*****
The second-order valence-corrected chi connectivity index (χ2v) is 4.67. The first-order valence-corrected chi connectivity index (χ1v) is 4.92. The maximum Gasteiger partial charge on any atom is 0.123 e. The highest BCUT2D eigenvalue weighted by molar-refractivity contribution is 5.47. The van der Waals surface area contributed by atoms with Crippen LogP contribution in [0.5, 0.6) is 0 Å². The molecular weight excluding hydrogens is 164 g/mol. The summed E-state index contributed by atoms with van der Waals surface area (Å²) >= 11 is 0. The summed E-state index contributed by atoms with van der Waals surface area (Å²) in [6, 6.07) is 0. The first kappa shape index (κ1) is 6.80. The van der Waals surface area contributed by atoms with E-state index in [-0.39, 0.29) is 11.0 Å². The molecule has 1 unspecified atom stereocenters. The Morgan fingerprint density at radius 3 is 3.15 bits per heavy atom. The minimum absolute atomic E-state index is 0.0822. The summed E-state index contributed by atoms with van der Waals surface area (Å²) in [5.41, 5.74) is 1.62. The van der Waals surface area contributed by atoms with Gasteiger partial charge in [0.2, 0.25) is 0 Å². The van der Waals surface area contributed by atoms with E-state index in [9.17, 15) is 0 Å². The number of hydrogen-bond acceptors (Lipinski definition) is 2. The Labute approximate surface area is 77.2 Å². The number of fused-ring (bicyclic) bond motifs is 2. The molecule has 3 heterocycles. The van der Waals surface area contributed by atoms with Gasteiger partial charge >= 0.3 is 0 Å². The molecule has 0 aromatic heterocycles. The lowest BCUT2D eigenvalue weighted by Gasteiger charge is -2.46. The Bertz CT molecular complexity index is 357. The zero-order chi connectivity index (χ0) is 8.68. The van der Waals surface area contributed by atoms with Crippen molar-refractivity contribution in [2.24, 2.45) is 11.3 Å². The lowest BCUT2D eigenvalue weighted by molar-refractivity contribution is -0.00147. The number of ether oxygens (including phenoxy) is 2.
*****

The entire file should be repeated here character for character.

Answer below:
The second-order valence-corrected chi connectivity index (χ2v) is 4.67. The first-order valence-corrected chi connectivity index (χ1v) is 4.92. The maximum Gasteiger partial charge on any atom is 0.123 e. The highest BCUT2D eigenvalue weighted by molar-refractivity contribution is 5.47. The van der Waals surface area contributed by atoms with Crippen LogP contribution in [0.5, 0.6) is 0 Å². The molecular weight excluding hydrogens is 164 g/mol. The summed E-state index contributed by atoms with van der Waals surface area (Å²) >= 11 is 0. The summed E-state index contributed by atoms with van der Waals surface area (Å²) in [6, 6.07) is 0. The first kappa shape index (κ1) is 6.80. The van der Waals surface area contributed by atoms with E-state index in [-0.39, 0.29) is 11.0 Å². The molecule has 1 unspecified atom stereocenters. The Morgan fingerprint density at radius 3 is 3.15 bits per heavy atom. The minimum absolute atomic E-state index is 0.0822. The summed E-state index contributed by atoms with van der Waals surface area (Å²) in [5.41, 5.74) is 1.62. The van der Waals surface area contributed by atoms with Gasteiger partial charge in [0.2, 0.25) is 0 Å². The van der Waals surface area contributed by atoms with E-state index in [9.17, 15) is 0 Å². The number of hydrogen-bond acceptors (Lipinski definition) is 2. The Labute approximate surface area is 77.2 Å². The number of fused-ring (bicyclic) bond motifs is 2. The molecule has 3 heterocycles. The van der Waals surface area contributed by atoms with Gasteiger partial charge >= 0.3 is 0 Å². The molecule has 0 aromatic heterocycles. The lowest BCUT2D eigenvalue weighted by Gasteiger charge is -2.46. The Bertz CT molecular complexity index is 357. The zero-order chi connectivity index (χ0) is 8.68. The van der Waals surface area contributed by atoms with Crippen molar-refractivity contribution in [2.24, 2.45) is 11.3 Å². The lowest BCUT2D eigenvalue weighted by molar-refractivity contribution is -0.00147. The number of ether oxygens (including phenoxy) is 2.